Destroying the environment and human health is what conventional energy sources do. They also provide energy that increases quality and longevity of life. This reality has lead to renewed vigor in the search for viable alternative energy sources including the resurgence of nuclear power. According to The World Nuclear Association in 2000 “there was as much electricity produced from nuclear energy as from all sources worldwide in 1961.” Considering this, shelving a solution for nuclear energy waste disposal seems like lunacy. A 1993 international agreement did just that.
Debating the pros and cons of nuclear power started with the development of nuclear fission. Accidents such as the ones at Three Mile Island in 1979 and Chernobyl in 1986 contributed to the U.S. stopping the building of plants for nuclear energy. A less known reason for this nuclear power slowdown was artificial price increases due to unusually high interest rates for building nuclear power plants. Technology advances have increased the pros for nuclear energy but pubic trust, corporate interests, cumbersome administrative structures and the not in my backyard (NIMBY) syndrome have stymied efforts for nuclear power expansion in the U.S.
The Forgotten Nuclear Energy Waste Option?
An example of the authorities making it hard for nuclear energy to solve some problems associated with dirtier forms of energy is the issue of sub-seabed nuclear energy waste disposal. Burying nuclear waste at sea may initially seem absurd. However, Scientists have made a case for this being a relatively safe way of dealing with nuclear energy waste.
The Department of Energy’s Office (DOE) of Civilian Radioactive Waste Management has this to say about sub-seabed disposal:
Scientists considered burying radioactive waste under the ocean floor, but there are problems associated with this option. Whether waste buried under the seabed could be recovered, if necessary, is questionable. Developing an effective international, legal, and administrative structure to develop, regulate, and monitor a sub-seabed repository would be challenging as well.
In October of 1993, the U.S. signed the London convention. This banned sub-seabed disposal of radioactive nuclear energy waste, at least until 2018. After that year, and in 25-year intervals thereafter, it can be re-considered. Why should legal and administrative hurdles stop what could be the solution to so many environmental problems? Affective ways to monitor sub-seabed oil drilling were certainly not America’s top priority when we allowed oil companies to ravage our coastlines.
According to an October 1996 Atlantic Monthly article, the DOE stopped research funding “for sub-seabed and other disposal alternatives” in 1986. Diverting funds to the proposed Yucca Mountain, Nevada waste burial site has turned into a money hogging, political debacle.
Evidence for Nuclear Energy waste Sub-seabed Disposal
Indications are burying nuclear energy waste would be astronomically less risky than offshore oil drilling. The Atlantic Monthly article points out that an international team of 200 scientists lead by Charles Hollister of the Woods Hole Oceanographic Institution conducted a more than twenty -year study on sub-seabed disposal. The study, in which radioactive waste containers were buried at least 100 meters under the seafloor, had encouraging results. Quoting Hollister, the Atlantic Monthly states, “Nothing’s going to bring it into the biosphere, unless we figure out how to reverse gravity.”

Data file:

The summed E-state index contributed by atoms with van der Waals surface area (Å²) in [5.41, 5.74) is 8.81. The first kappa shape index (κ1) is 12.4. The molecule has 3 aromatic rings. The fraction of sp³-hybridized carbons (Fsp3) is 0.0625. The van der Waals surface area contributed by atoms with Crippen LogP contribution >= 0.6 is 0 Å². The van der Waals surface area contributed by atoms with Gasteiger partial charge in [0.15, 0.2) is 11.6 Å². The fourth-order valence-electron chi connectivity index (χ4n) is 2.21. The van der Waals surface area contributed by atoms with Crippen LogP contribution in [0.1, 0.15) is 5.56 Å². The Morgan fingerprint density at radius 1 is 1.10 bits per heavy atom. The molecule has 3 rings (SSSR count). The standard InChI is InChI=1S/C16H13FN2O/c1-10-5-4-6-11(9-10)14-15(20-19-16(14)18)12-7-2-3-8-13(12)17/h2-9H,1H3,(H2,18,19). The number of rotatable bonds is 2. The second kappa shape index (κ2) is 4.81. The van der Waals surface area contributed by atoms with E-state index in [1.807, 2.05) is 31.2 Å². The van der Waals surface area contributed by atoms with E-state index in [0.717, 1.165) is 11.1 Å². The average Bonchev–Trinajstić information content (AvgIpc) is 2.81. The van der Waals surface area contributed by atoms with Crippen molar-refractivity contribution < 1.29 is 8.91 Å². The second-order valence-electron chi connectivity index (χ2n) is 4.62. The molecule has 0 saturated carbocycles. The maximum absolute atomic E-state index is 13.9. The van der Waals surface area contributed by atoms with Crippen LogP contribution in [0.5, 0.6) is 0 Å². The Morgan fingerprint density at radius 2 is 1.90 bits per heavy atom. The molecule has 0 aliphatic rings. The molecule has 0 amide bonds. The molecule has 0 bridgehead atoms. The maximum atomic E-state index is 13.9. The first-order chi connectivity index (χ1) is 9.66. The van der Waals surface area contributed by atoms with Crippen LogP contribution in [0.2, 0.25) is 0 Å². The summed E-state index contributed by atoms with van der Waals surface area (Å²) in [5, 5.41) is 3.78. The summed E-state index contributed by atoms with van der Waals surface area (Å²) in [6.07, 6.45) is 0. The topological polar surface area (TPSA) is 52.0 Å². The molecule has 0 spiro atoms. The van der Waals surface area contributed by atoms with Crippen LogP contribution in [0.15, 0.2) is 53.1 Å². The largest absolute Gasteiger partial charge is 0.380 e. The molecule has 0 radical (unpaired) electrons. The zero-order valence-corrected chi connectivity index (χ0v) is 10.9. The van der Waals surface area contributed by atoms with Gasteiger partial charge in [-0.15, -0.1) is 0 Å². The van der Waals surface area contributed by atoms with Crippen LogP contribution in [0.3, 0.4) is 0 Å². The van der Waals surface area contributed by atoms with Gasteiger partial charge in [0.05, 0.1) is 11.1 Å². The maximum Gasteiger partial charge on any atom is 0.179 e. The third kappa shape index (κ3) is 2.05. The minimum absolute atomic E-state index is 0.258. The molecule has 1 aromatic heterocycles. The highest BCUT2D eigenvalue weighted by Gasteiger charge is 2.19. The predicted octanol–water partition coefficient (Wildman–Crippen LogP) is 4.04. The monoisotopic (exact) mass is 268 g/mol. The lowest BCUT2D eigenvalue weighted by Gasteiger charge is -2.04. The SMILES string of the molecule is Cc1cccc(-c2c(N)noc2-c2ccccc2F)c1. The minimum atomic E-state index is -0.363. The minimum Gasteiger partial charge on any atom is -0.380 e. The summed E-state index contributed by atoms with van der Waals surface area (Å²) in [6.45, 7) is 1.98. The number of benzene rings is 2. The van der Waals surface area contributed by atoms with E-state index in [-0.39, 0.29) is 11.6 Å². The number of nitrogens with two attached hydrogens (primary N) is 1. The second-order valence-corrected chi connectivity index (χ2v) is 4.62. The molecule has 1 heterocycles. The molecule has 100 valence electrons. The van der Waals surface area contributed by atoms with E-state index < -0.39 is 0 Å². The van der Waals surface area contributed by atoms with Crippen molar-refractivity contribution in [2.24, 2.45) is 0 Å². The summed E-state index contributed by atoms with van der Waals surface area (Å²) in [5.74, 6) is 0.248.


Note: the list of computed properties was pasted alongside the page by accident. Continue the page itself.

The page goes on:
Clay in many seabed environments binds radioactive material. Estimates are it would take millions of years for waste to surface. After this time, it is thought that radiation reduces to natural levels. Burying this radioactive nuclear waste at sea would also make it harder for terrorists to access.
What We Are Doing Now With Nuclear Waste
In announcing a lawsuit against the DOE April 12, 2010, Washington State Attorney General Rob Mckenna, is hoping to stop the termination of the proposed Yucca Mountain nuclear waste disposal site. As outlined on the Attorney Generals website, there are about 53 million gallons of waste being held in 177 underground tanks, 149 of these tanks are past their expected term of usefulness. Of these 149, “more than one-third are known or suspected to have leaked, releasing roughly 1 million gallons of waste…”. This stuff is not going to just go away!
All energy sources have pros and cons. Mining for uranium is certainly not environmentally benign and like coal and oil, nuclear power is not renewable, although recycling technologies could make it so. Chances of an uncontained meltdown may be higher than a life-ending asteroid hitting the planet, but there is still a chance.
It is a fact that Devastating oil spills, coalmine explosions, out of control lung problems, mountaintop removal, mercury in water and soil, acid rain, climate change, and a myriad of other problems would end without the use of coal and oil. The Earth and life that depends on her all have stakes in making appropriate decisions. Is it too much to ask for all nuclear energy waste options to be explored? At least until 2018 it certainly is.
References: World Nuclear Association
DOE: Office of Civilian Radioactive Waste Management
Atlantic Monthly: Sub-Seabed Soulution For Nuclear Energy Waste http://www.theatlantic.com/past/docs/issues/96oct/seabed/seabed.htm
Washington State Attorney General